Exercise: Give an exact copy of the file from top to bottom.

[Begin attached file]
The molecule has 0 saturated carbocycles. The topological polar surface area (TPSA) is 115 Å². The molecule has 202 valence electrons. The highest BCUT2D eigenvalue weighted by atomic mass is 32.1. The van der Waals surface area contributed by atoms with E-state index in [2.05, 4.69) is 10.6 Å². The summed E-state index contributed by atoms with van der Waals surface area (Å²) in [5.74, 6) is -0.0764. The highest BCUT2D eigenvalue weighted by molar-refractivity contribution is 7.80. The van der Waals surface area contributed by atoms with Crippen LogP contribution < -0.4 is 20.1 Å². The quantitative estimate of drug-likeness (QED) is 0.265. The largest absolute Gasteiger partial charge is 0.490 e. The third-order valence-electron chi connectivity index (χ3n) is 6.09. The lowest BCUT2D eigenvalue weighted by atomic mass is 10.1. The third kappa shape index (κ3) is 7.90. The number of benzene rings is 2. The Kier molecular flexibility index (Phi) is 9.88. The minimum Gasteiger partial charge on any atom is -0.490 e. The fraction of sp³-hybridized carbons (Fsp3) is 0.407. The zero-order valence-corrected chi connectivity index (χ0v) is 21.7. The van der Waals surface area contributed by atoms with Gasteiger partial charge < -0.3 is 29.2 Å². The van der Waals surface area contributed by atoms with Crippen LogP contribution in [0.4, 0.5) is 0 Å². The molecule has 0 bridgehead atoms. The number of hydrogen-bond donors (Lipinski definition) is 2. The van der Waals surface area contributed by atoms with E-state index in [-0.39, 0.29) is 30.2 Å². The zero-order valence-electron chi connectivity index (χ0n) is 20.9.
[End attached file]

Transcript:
The molecule has 0 saturated carbocycles. The topological polar surface area (TPSA) is 115 Å². The molecule has 202 valence electrons. The highest BCUT2D eigenvalue weighted by atomic mass is 32.1. The van der Waals surface area contributed by atoms with E-state index in [2.05, 4.69) is 10.6 Å². The summed E-state index contributed by atoms with van der Waals surface area (Å²) in [5.74, 6) is -0.0764. The highest BCUT2D eigenvalue weighted by molar-refractivity contribution is 7.80. The van der Waals surface area contributed by atoms with Crippen LogP contribution < -0.4 is 20.1 Å². The quantitative estimate of drug-likeness (QED) is 0.265. The largest absolute Gasteiger partial charge is 0.490 e. The third-order valence-electron chi connectivity index (χ3n) is 6.09. The lowest BCUT2D eigenvalue weighted by atomic mass is 10.1. The third kappa shape index (κ3) is 7.90. The number of benzene rings is 2. The Kier molecular flexibility index (Phi) is 9.88. The minimum Gasteiger partial charge on any atom is -0.490 e. The fraction of sp³-hybridized carbons (Fsp3) is 0.407. The zero-order valence-corrected chi connectivity index (χ0v) is 21.7. The van der Waals surface area contributed by atoms with Gasteiger partial charge < -0.3 is 29.2 Å². The van der Waals surface area contributed by atoms with Crippen LogP contribution in [0.4, 0.5) is 0 Å². The molecule has 0 bridgehead atoms. The number of hydrogen-bond donors (Lipinski definition) is 2. The van der Waals surface area contributed by atoms with E-state index in [-0.39, 0.29) is 30.2 Å². The zero-order valence-electron chi connectivity index (χ0n) is 20.9.